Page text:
|Posted by Charles Fischer on January 16, 2011 at 11:20 AM|
Everything is for the eye these days - TV, Life, Look, the movies. Nothing is just for the mind. The next generation will have eyeballs as big as cantaloupes and no brain at all. -Fred Allen
If this has any grain of truth to it, then we obviously need to help students create a better balance between media and the "real world." There is good news, though.
I have done a lot of naturalist activities with students, and I am not just referring to nature walks or bird watching. What I mean by the term naturalist is really just learning to be more natural. I might take students for a hike and have them feel the textures of trees, the rough and smooth sides of leaves, the various grits of dirt that appear in specific places of the trail. We might focus on smelling things for an hour.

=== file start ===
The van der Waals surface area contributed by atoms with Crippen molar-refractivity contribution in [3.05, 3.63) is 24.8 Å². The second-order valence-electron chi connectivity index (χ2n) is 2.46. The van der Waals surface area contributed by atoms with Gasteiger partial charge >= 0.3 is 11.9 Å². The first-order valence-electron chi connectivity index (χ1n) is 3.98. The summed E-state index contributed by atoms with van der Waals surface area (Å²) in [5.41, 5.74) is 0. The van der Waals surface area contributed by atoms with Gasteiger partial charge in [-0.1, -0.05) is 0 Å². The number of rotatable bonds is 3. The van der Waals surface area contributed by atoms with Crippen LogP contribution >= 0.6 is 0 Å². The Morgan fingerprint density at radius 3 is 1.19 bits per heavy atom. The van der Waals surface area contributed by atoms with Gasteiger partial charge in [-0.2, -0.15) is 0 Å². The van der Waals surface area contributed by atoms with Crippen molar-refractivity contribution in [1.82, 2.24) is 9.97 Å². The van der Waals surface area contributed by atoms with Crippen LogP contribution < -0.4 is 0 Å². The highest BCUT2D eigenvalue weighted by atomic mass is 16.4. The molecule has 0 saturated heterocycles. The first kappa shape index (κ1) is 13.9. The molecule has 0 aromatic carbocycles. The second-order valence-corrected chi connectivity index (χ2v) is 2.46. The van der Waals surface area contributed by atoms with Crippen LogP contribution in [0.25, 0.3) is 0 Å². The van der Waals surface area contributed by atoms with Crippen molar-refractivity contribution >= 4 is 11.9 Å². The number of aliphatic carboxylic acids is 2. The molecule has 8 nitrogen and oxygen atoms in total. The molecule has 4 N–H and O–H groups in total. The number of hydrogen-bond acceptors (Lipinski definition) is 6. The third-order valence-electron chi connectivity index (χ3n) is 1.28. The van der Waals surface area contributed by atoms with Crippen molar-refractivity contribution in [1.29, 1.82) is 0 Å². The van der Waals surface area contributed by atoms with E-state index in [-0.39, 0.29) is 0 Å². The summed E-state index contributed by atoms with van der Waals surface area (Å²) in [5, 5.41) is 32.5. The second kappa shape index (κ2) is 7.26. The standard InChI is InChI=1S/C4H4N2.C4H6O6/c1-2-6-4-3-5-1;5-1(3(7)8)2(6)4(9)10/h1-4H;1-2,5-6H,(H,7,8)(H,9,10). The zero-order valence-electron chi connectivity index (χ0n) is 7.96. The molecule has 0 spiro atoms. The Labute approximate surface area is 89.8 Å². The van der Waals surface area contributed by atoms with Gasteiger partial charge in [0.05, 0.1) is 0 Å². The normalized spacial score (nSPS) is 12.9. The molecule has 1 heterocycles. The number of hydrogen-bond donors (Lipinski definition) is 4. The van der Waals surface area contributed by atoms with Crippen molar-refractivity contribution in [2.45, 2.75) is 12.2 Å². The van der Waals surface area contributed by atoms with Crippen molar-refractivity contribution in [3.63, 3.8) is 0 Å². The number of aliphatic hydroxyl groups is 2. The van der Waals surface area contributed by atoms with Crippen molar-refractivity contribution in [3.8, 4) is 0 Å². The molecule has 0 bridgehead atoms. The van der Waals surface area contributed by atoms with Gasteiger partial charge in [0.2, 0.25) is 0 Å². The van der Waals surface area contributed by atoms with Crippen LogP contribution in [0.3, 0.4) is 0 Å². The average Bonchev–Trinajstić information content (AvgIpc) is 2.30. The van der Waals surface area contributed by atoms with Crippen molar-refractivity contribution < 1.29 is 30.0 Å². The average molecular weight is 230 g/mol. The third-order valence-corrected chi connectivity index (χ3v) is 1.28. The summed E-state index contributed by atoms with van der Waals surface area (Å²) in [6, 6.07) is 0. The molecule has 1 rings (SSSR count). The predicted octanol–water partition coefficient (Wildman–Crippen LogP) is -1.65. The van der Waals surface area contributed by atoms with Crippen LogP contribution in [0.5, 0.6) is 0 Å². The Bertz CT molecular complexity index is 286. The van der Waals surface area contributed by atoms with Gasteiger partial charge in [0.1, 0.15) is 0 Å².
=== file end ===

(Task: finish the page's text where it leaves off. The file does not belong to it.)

My students get most excited when I get out my bag of blindfolds, though. There is something truly amazing and mysterious about the world when we subtract out our dominate form of experiencing it.
Students WANT these experiences and they want them badly. But we have to provide them, otherwise TV, movies and video games will continue dominating children's lives.